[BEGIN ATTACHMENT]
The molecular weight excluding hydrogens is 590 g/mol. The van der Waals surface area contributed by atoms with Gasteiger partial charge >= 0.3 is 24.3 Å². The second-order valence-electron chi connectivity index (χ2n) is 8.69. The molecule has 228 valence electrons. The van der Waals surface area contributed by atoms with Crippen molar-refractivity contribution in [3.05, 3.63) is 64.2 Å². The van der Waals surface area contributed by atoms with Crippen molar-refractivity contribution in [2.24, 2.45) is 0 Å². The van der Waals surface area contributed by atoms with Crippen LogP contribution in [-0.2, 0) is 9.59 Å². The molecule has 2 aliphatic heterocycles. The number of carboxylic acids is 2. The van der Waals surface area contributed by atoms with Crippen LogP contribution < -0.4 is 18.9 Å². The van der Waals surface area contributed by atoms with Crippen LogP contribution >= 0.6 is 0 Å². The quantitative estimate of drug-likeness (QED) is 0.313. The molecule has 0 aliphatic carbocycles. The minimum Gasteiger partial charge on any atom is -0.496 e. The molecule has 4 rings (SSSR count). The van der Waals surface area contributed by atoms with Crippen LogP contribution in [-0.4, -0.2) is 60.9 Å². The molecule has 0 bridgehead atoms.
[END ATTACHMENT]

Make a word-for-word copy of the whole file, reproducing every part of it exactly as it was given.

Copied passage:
The molecular weight excluding hydrogens is 590 g/mol. The van der Waals surface area contributed by atoms with Gasteiger partial charge >= 0.3 is 24.3 Å². The second-order valence-electron chi connectivity index (χ2n) is 8.69. The molecule has 228 valence electrons. The van der Waals surface area contributed by atoms with Crippen molar-refractivity contribution in [3.05, 3.63) is 64.2 Å². The van der Waals surface area contributed by atoms with Crippen molar-refractivity contribution in [2.24, 2.45) is 0 Å². The van der Waals surface area contributed by atoms with Crippen LogP contribution in [-0.2, 0) is 9.59 Å². The molecule has 2 aliphatic heterocycles. The number of carboxylic acids is 2. The van der Waals surface area contributed by atoms with Crippen LogP contribution < -0.4 is 18.9 Å². The van der Waals surface area contributed by atoms with Crippen LogP contribution >= 0.6 is 0 Å². The quantitative estimate of drug-likeness (QED) is 0.313. The molecule has 0 aliphatic carbocycles. The minimum Gasteiger partial charge on any atom is -0.496 e. The molecule has 4 rings (SSSR count). The van der Waals surface area contributed by atoms with Crippen LogP contribution in [-0.4, -0.2) is 60.9 Å². The molecule has 0 bridgehead atoms.